The number of hydrogen refueling stations is still small compared to conventional gas stations and electric vehicle charging stations, but is growing steadily. As of the beginning of February 2024, there were only 921 hydrogen refueling stations worldwide. Countries such as Germany, Japan and South Korea are investing heavily in the expansion of this infrastructure. However, the technological and financial challenges are significant: due to its physical and chemical properties (high pressure, low temperature storage), the storage and transport of hydrogen require special and complex solutions to ensure safety when handling the highly explosive gas.

Vehicles that run on e-fuels can also refuel with conventional fuels – but are then no longer climate-friendly when driving. Based on current availability, an analysis by Transport & Environment (T&E) concludes that CO2 emissions could only be reduced by around 5 percent over the entire life cycle of a combustion engine vehicle by adding e-fuels. The infrastructure for e-fuels is still in early stages. There are only a few pilot plants and demonstration projects worldwide that are testing various aspects of e-fuel production, from carbon capture and hydrogen production to e-fuel synthesis. There is a considerable need for research, development and investment in order to scale up the technology and reduce costs. According to fuel industry forecasts, the availability of e-fuels in 2035 would be able to cover just 3 percent of the total global fuel demand. Despite the challenges, e-fuels offer promising potential for the decarbonization of transport, especially in areas that are difficult to electrify.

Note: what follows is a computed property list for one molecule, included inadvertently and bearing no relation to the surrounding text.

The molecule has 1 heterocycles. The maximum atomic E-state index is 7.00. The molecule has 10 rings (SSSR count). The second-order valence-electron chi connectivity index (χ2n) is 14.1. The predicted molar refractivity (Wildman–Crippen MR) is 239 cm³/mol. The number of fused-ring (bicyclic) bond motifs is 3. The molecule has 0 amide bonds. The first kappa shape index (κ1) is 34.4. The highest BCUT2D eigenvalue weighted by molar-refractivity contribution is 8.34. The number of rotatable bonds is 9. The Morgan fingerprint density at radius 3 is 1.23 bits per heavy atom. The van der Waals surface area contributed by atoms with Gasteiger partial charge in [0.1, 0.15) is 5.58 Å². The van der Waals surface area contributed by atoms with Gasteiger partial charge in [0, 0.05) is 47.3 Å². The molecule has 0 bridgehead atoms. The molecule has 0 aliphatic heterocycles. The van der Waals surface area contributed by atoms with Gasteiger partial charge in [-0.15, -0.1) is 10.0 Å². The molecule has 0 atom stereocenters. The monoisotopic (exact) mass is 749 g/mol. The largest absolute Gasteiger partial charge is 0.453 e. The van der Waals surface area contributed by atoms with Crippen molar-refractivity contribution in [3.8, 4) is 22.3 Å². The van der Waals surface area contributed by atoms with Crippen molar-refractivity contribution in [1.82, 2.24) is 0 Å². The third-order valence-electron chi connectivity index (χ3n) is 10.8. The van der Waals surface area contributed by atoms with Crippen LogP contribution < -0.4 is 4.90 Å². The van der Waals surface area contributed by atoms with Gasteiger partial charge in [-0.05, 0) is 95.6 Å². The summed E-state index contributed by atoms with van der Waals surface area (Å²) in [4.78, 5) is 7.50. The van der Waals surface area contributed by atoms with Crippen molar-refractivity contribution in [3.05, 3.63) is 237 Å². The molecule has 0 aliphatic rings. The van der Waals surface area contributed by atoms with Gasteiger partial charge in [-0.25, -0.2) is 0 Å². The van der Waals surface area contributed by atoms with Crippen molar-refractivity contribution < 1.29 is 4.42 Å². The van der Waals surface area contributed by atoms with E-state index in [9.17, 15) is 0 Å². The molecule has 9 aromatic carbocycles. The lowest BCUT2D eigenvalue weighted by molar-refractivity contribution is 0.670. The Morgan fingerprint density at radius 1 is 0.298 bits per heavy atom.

BEVs are also a clear winner when it comes to charging and refueling infrastructure. Refueling and charging is unproblematic and simpler for this alternative drive form than for any of the others.

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Operational costs:

The acquisition costs of electric cars are lower than those of fuel cell vehicles. This is mainly due to the lower complexity of the technology, the greater availability of BEVs on the market and economies of scale. The lower maintenance requirements of electric motors alone are a cost advantage – especially compared to e-fuels. The low energy costs help to ensure that the higher purchase price of an electric vehicle is amortized over the course of its entire life cycle. A study commissioned by BEUC and the Federation of German Consumer Organizations (vzbv) shows that first-time buyers can save 11,000 euros on the cost of a mid-range electric car within four years. The LeasePlan Car Cost Index 2021 calculated monthly operating costs of 760 euros for an electric vehicle, which was significantly cheaper than the 960 euros for a comparable mid-range combustion engine vehicle.